The only ballet company of its kind in the nation, Chamber Dance Project brings together outstanding professional dancers and musicians who together perform contemporary works in intimate settings—not only with live music, but with the musicians onstage. Each spring, eight dancers from nationally recognized ballet companies dedicate their off season to CDP, collaborating with guest musicians and the company’s own string quartet, all under the guidance of award-winning choreographer Diane Coburn Bruning. Community engagement is center stage: Partnering social service agencies have access to free open rehearsals in the studio, and CDP annually donates to them 100 summer performance tickets. Audio descriptions for visually-impaired audience members and free performances ensure broader access to the arts. CDP offers heightened artistic experiences to more than 2,000 audience members each year. 

700 12th St. NW, Suite 700

Capital Fringe

Take a community of emerging artists who need opportunities to share and develop their work. Pair that with an adventurous local audience eager to experience cutting-edge work. Then watch Capital Fringe unfold. Since 2005, the summer Fringe Festival has infused energy into the local arts scene—presenting 12 major festivals featuring more than 39,000 artists to over 325,000 ticket buyers. The festival is unjuried and open to all; Capital Fringe provides the performance space, staffing, and promotion, enabling each group to focus on the art, and helping artists generate $2 million in revenue since the event’s debut. And year-round, artists and audiences come together to explore art, theater, dance, music, and creative events at the Logan Fringe Arts Space in D.C.’s Trinidad neighborhood and throughout our city. What’s next? Renovating the Arts Space to expand opportunities for all. Help set the scene!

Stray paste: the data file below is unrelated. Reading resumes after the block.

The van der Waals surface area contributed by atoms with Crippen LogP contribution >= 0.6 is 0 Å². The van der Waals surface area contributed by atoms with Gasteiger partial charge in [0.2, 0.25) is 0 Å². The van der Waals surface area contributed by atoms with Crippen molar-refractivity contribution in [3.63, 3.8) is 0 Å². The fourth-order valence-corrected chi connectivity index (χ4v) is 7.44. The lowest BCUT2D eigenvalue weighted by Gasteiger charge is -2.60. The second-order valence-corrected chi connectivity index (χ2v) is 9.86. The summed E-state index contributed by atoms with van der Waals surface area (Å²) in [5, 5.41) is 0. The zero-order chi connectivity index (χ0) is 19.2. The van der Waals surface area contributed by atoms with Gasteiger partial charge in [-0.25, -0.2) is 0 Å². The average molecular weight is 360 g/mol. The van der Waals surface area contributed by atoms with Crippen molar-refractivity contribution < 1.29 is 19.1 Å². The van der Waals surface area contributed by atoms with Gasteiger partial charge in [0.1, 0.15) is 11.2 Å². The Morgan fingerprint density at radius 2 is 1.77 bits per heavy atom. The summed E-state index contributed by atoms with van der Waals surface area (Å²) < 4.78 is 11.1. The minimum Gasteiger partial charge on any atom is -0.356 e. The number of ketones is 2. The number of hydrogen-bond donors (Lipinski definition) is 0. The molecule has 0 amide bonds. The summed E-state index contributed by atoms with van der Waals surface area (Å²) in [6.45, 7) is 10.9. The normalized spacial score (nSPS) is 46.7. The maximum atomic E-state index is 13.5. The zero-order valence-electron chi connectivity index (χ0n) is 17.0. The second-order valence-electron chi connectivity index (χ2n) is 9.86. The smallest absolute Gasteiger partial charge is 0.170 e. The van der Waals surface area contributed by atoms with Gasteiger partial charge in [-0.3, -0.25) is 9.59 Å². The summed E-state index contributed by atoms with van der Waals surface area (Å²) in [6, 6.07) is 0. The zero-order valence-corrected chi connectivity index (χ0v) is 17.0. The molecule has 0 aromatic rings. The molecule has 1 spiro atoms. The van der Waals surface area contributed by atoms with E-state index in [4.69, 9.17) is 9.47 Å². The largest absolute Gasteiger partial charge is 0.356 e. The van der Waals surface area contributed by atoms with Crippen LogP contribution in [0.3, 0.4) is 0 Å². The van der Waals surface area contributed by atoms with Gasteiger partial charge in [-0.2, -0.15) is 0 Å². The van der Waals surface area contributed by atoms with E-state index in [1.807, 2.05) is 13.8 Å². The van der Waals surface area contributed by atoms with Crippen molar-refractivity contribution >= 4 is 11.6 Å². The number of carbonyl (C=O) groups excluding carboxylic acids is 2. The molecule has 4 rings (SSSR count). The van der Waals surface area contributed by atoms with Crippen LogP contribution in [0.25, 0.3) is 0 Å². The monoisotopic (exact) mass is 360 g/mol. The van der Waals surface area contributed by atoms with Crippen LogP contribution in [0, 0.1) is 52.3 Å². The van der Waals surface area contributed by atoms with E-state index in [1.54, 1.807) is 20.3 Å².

1358 Florida Ave. NE

DC Youth Orchestra Program